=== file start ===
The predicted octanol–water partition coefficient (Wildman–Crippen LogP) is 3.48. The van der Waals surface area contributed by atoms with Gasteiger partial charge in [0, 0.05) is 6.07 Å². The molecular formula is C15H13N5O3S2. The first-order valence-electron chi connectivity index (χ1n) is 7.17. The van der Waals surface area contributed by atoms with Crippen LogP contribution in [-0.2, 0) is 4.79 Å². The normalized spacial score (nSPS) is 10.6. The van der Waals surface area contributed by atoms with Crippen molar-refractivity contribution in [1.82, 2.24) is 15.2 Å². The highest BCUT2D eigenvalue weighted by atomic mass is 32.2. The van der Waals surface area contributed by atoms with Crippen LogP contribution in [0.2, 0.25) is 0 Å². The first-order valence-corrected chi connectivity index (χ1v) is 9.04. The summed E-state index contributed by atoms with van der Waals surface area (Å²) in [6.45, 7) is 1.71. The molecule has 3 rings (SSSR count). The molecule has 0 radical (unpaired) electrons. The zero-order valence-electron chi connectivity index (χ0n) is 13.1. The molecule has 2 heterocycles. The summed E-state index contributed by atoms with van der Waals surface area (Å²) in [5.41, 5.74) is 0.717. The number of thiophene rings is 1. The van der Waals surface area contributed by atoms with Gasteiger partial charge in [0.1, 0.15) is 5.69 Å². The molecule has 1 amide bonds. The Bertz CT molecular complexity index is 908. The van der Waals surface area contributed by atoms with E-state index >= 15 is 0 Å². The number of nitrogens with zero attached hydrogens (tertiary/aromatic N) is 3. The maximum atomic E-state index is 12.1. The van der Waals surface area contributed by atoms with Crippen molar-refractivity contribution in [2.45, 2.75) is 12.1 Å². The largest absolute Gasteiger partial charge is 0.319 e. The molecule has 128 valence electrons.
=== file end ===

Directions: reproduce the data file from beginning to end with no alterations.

The predicted octanol–water partition coefficient (Wildman–Crippen LogP) is 3.48. The van der Waals surface area contributed by atoms with Gasteiger partial charge in [0, 0.05) is 6.07 Å². The molecular formula is C15H13N5O3S2. The first-order valence-electron chi connectivity index (χ1n) is 7.17. The van der Waals surface area contributed by atoms with Crippen LogP contribution in [-0.2, 0) is 4.79 Å². The normalized spacial score (nSPS) is 10.6. The van der Waals surface area contributed by atoms with Crippen molar-refractivity contribution in [1.82, 2.24) is 15.2 Å². The highest BCUT2D eigenvalue weighted by atomic mass is 32.2. The van der Waals surface area contributed by atoms with Crippen LogP contribution in [0.2, 0.25) is 0 Å². The first-order valence-corrected chi connectivity index (χ1v) is 9.04. The summed E-state index contributed by atoms with van der Waals surface area (Å²) in [6.45, 7) is 1.71. The molecule has 3 rings (SSSR count). The molecule has 0 radical (unpaired) electrons. The zero-order valence-electron chi connectivity index (χ0n) is 13.1. The molecule has 2 heterocycles. The summed E-state index contributed by atoms with van der Waals surface area (Å²) in [5.41, 5.74) is 0.717. The number of thiophene rings is 1. The van der Waals surface area contributed by atoms with Gasteiger partial charge in [0.1, 0.15) is 5.69 Å². The molecule has 1 amide bonds. The Bertz CT molecular complexity index is 908. The van der Waals surface area contributed by atoms with E-state index >= 15 is 0 Å². The number of nitrogens with zero attached hydrogens (tertiary/aromatic N) is 3. The maximum atomic E-state index is 12.1. The van der Waals surface area contributed by atoms with Crippen molar-refractivity contribution in [2.45, 2.75) is 12.1 Å². The largest absolute Gasteiger partial charge is 0.319 e. The molecule has 128 valence electrons.